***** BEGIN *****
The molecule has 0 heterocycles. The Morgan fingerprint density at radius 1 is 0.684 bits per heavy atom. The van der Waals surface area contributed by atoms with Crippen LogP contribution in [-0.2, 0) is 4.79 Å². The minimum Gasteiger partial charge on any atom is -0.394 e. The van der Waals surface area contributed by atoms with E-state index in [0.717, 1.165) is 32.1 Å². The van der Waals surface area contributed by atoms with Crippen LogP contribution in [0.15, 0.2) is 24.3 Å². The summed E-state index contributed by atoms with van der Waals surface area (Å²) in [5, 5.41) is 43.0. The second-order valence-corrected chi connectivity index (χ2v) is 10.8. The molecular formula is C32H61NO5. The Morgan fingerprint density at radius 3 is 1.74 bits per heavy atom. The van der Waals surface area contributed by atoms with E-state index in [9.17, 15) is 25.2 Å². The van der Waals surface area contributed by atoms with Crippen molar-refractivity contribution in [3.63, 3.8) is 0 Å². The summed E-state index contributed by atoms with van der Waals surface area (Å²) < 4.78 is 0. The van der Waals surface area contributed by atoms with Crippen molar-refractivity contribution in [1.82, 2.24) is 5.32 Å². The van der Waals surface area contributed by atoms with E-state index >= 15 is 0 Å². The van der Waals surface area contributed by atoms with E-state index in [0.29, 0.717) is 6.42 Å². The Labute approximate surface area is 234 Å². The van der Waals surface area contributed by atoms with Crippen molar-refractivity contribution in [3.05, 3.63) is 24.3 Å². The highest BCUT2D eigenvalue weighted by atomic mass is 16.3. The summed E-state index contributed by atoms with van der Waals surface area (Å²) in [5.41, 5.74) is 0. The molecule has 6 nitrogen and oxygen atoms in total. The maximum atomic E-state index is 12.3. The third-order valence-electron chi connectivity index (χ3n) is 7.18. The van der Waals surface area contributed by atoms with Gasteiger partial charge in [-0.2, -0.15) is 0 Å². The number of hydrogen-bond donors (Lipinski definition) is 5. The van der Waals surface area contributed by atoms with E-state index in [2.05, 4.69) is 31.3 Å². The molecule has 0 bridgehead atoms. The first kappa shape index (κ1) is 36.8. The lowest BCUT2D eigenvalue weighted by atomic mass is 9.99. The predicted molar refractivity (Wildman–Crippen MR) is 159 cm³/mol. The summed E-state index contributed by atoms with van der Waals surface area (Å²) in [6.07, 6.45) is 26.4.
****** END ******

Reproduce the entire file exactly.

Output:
The molecule has 0 heterocycles. The Morgan fingerprint density at radius 1 is 0.684 bits per heavy atom. The van der Waals surface area contributed by atoms with Crippen LogP contribution in [-0.2, 0) is 4.79 Å². The minimum Gasteiger partial charge on any atom is -0.394 e. The van der Waals surface area contributed by atoms with E-state index in [0.717, 1.165) is 32.1 Å². The van der Waals surface area contributed by atoms with Crippen LogP contribution in [0.15, 0.2) is 24.3 Å². The summed E-state index contributed by atoms with van der Waals surface area (Å²) in [5, 5.41) is 43.0. The second-order valence-corrected chi connectivity index (χ2v) is 10.8. The molecular formula is C32H61NO5. The Morgan fingerprint density at radius 3 is 1.74 bits per heavy atom. The van der Waals surface area contributed by atoms with E-state index in [9.17, 15) is 25.2 Å². The van der Waals surface area contributed by atoms with Crippen molar-refractivity contribution in [3.63, 3.8) is 0 Å². The summed E-state index contributed by atoms with van der Waals surface area (Å²) < 4.78 is 0. The van der Waals surface area contributed by atoms with Crippen molar-refractivity contribution in [1.82, 2.24) is 5.32 Å². The van der Waals surface area contributed by atoms with E-state index >= 15 is 0 Å². The van der Waals surface area contributed by atoms with E-state index in [0.29, 0.717) is 6.42 Å². The Labute approximate surface area is 234 Å². The van der Waals surface area contributed by atoms with Crippen molar-refractivity contribution in [3.05, 3.63) is 24.3 Å². The highest BCUT2D eigenvalue weighted by atomic mass is 16.3. The summed E-state index contributed by atoms with van der Waals surface area (Å²) in [5.41, 5.74) is 0. The molecule has 6 nitrogen and oxygen atoms in total. The maximum atomic E-state index is 12.3. The third-order valence-electron chi connectivity index (χ3n) is 7.18. The van der Waals surface area contributed by atoms with Gasteiger partial charge in [-0.2, -0.15) is 0 Å². The number of hydrogen-bond donors (Lipinski definition) is 5. The van der Waals surface area contributed by atoms with E-state index in [2.05, 4.69) is 31.3 Å². The molecule has 0 bridgehead atoms. The first kappa shape index (κ1) is 36.8. The lowest BCUT2D eigenvalue weighted by atomic mass is 9.99. The predicted molar refractivity (Wildman–Crippen MR) is 159 cm³/mol. The summed E-state index contributed by atoms with van der Waals surface area (Å²) in [6.07, 6.45) is 26.4.